Shropshire Star

South Sudan peace talks face collapse over new security law

It comes ahead of the country’s first-ever election on December 22.

South Sudan President Salva Kiir, left, shakes hands with Pagan Amum Okiech, leader of the Real-SPLM group at the launch of peace talks in Kenya in May

South Sudan peace talks which have almost reached completion face a stumbling block, with opposition groups demanding a newly-passed Bill allowing the detention of people without an arrest warrant be scrapped in order to sign a proposed agreement.

Kenya has been hosting high-level meetings since May between government representatives and rebel opposition groups who were not part of a 2018 agreement that ended a five-year civil war, leaving about 400,000 people dead and millions displaced. Despite the agreement, violence often erupted in the country of nine million people.

Pagan Amum Okiech, negotiating on behalf of the South Sudan Opposition Movement Alliance, told the Associated Press on Tuesday night that it would be “meaningless to sign any agreement if the draconian National Security Act is signed into law by the president”.

Last week, parliament voted in favour of the 2015 Bill and President Salva Kiir will have to approve it within 30 days for it to become a law.

It comes ahead of the country’s first-ever election on December 22.

“This law violates the fundamental rights and freedoms of South Sudanese citizens, it eliminates civic and political space,” Mr Amum said. “There can be no peace or democracy under such a law.”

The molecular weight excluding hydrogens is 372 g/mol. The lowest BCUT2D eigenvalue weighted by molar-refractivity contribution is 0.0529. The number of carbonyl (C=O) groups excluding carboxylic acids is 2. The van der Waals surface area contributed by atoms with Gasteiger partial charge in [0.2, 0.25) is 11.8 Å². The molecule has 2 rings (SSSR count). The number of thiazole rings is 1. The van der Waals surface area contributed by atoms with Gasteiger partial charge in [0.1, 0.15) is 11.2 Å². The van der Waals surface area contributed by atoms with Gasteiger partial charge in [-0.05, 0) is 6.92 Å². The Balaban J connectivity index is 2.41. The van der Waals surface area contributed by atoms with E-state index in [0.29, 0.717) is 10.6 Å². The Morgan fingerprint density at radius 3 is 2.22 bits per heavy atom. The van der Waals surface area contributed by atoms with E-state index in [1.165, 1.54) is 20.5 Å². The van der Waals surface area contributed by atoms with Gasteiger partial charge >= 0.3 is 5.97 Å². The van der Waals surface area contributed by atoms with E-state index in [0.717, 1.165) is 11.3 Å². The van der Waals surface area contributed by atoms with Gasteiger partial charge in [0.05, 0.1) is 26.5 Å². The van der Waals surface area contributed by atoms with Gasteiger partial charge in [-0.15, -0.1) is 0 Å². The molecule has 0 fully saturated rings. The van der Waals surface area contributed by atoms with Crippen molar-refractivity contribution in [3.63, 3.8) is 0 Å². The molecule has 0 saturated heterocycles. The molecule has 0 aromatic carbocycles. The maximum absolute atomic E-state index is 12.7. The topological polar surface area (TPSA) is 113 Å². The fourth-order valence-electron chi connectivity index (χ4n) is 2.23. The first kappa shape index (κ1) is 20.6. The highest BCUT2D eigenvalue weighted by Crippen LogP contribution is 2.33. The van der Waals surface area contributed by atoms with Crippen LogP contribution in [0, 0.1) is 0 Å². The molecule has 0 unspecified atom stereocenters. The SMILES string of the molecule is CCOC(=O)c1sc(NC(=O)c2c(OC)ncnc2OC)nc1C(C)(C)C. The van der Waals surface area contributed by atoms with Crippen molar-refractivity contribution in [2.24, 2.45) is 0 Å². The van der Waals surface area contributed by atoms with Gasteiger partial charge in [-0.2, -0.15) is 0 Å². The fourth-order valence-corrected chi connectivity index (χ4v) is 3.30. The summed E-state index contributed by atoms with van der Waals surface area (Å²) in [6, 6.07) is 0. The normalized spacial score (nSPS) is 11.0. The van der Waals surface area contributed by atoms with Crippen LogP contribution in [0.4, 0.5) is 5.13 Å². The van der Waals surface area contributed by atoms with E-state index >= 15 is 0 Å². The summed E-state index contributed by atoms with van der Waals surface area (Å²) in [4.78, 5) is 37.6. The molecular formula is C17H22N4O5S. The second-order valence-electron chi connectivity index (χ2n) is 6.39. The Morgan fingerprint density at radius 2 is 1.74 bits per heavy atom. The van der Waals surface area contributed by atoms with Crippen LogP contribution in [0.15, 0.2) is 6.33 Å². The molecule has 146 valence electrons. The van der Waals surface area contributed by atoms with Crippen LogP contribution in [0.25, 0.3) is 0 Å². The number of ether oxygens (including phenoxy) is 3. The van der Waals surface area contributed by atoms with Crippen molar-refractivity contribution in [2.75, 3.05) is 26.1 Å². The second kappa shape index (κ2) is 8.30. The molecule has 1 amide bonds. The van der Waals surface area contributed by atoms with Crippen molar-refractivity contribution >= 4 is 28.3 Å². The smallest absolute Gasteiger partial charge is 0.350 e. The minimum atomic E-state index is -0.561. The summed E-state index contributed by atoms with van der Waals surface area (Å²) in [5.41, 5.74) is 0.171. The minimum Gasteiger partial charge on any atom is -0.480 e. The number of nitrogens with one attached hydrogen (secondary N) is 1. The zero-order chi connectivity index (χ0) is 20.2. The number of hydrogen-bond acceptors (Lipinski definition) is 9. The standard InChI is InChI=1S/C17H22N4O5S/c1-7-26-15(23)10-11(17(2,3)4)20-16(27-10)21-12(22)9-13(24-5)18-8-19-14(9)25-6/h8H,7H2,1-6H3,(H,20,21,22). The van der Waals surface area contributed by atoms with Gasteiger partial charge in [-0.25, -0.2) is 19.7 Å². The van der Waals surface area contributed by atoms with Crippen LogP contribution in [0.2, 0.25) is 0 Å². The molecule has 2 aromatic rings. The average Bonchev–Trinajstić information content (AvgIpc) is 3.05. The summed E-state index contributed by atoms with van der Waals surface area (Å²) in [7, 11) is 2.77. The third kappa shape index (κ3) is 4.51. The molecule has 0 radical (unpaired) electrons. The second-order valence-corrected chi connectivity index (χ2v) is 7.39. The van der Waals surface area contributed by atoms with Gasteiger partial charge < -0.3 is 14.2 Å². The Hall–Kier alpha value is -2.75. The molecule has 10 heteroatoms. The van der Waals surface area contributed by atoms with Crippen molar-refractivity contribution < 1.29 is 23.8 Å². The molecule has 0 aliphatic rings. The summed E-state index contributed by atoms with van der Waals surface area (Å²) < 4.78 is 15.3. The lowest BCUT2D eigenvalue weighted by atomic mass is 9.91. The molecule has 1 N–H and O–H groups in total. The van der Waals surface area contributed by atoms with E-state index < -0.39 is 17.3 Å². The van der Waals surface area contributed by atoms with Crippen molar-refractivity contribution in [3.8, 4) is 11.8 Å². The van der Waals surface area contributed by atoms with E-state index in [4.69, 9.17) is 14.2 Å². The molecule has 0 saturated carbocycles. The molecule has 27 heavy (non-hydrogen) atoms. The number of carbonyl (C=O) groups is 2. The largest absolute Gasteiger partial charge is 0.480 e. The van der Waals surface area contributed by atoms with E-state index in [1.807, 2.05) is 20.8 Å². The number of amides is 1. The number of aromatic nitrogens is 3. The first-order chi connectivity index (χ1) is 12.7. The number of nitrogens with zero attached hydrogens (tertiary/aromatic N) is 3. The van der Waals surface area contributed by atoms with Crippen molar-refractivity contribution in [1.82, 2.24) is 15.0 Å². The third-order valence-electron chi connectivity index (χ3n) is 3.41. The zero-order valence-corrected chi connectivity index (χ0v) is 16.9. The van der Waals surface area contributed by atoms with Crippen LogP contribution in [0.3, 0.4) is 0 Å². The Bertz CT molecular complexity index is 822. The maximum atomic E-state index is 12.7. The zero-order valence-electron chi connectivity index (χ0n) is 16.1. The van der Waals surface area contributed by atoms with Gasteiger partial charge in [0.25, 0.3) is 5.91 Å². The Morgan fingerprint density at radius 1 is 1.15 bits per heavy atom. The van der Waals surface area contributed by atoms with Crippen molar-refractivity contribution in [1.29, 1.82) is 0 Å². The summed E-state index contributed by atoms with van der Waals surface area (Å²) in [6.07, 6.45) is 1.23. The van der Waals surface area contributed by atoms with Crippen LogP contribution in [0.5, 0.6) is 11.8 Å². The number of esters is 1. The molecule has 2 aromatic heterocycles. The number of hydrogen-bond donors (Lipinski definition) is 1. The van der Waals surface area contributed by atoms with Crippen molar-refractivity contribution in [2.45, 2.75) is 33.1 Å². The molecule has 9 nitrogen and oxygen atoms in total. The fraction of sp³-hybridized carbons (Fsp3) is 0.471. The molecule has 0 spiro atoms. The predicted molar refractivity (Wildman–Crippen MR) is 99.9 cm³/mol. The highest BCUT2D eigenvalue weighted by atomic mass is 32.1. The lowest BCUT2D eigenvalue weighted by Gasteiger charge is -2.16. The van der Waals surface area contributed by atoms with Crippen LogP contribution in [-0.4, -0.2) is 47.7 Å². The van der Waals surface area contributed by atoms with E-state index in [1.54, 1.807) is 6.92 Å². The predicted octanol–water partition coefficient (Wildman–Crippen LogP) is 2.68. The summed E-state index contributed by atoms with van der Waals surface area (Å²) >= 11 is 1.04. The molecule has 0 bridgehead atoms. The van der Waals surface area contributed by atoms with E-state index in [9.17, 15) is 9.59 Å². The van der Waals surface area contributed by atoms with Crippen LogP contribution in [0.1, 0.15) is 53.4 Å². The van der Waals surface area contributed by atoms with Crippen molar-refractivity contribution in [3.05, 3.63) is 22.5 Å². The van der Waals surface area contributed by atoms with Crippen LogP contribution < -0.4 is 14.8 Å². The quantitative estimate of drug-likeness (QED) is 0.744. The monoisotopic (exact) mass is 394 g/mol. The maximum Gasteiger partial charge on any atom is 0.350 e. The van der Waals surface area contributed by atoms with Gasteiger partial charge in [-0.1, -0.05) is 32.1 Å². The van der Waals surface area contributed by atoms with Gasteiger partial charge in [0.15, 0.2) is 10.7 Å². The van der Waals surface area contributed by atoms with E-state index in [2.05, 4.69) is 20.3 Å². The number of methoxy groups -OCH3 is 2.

Edmund Yakani, executive director of the Community Empowerment for Progress Organisation, a non-profit body that engages university students and new graduates, is attending the peace talks.

He criticised the security Bill and said it “created a negative spirit for the negotiations”.

Human Rights Watch has also called on President Kiir to reject the controversial Bill, saying it will further undermine human rights and strengthen national security agencies that have a history of longstanding rights abuses.

The talks – dubbed Tumaini, Swahili for “hope” – have resulted in a draft agreement proposing to extend the country’s transitional period and postpone the coming election to allow finalising of the country’s constitution and electoral laws, as well as the setting up of constituency borders and a unified security force as proposed in the 2018 peace talks.

Some Western envoys also recommend delaying the poll “to guarantee a free and fair election”.

Mr Kiir is adamant about holding the election in December.

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